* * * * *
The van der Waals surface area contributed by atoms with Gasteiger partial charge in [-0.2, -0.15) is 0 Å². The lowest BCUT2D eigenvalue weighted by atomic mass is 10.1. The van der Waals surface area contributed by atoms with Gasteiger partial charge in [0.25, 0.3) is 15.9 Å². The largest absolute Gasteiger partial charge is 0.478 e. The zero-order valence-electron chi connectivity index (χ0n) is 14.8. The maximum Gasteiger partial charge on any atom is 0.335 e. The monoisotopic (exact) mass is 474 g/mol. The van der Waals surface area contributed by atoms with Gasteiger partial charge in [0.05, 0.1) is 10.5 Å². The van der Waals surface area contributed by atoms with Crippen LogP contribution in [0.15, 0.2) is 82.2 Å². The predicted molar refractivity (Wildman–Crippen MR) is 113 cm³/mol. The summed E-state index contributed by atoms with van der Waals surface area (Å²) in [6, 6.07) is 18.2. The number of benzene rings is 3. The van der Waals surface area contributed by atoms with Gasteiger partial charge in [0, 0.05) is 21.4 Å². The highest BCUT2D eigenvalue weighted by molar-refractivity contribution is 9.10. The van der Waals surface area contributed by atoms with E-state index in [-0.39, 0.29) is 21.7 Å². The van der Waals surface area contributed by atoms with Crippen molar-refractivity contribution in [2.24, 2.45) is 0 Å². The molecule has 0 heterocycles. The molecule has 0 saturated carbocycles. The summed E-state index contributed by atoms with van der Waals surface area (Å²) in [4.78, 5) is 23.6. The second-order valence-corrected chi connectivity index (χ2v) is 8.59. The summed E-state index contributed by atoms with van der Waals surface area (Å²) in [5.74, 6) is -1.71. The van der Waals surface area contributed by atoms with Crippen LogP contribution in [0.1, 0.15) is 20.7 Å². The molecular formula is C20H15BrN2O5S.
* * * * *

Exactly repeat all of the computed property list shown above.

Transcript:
The van der Waals surface area contributed by atoms with Gasteiger partial charge in [-0.2, -0.15) is 0 Å². The lowest BCUT2D eigenvalue weighted by atomic mass is 10.1. The van der Waals surface area contributed by atoms with Gasteiger partial charge in [0.25, 0.3) is 15.9 Å². The largest absolute Gasteiger partial charge is 0.478 e. The zero-order valence-electron chi connectivity index (χ0n) is 14.8. The maximum Gasteiger partial charge on any atom is 0.335 e. The monoisotopic (exact) mass is 474 g/mol. The van der Waals surface area contributed by atoms with Gasteiger partial charge in [0.05, 0.1) is 10.5 Å². The van der Waals surface area contributed by atoms with Crippen LogP contribution in [0.15, 0.2) is 82.2 Å². The predicted molar refractivity (Wildman–Crippen MR) is 113 cm³/mol. The summed E-state index contributed by atoms with van der Waals surface area (Å²) in [6, 6.07) is 18.2. The number of benzene rings is 3. The van der Waals surface area contributed by atoms with Gasteiger partial charge in [0, 0.05) is 21.4 Å². The highest BCUT2D eigenvalue weighted by molar-refractivity contribution is 9.10. The van der Waals surface area contributed by atoms with E-state index in [-0.39, 0.29) is 21.7 Å². The van der Waals surface area contributed by atoms with Crippen molar-refractivity contribution in [2.24, 2.45) is 0 Å². The molecule has 0 heterocycles. The molecule has 0 saturated carbocycles. The summed E-state index contributed by atoms with van der Waals surface area (Å²) in [4.78, 5) is 23.6. The second-order valence-corrected chi connectivity index (χ2v) is 8.59. The summed E-state index contributed by atoms with van der Waals surface area (Å²) in [5.74, 6) is -1.71. The van der Waals surface area contributed by atoms with Crippen LogP contribution in [0.1, 0.15) is 20.7 Å². The molecular formula is C20H15BrN2O5S.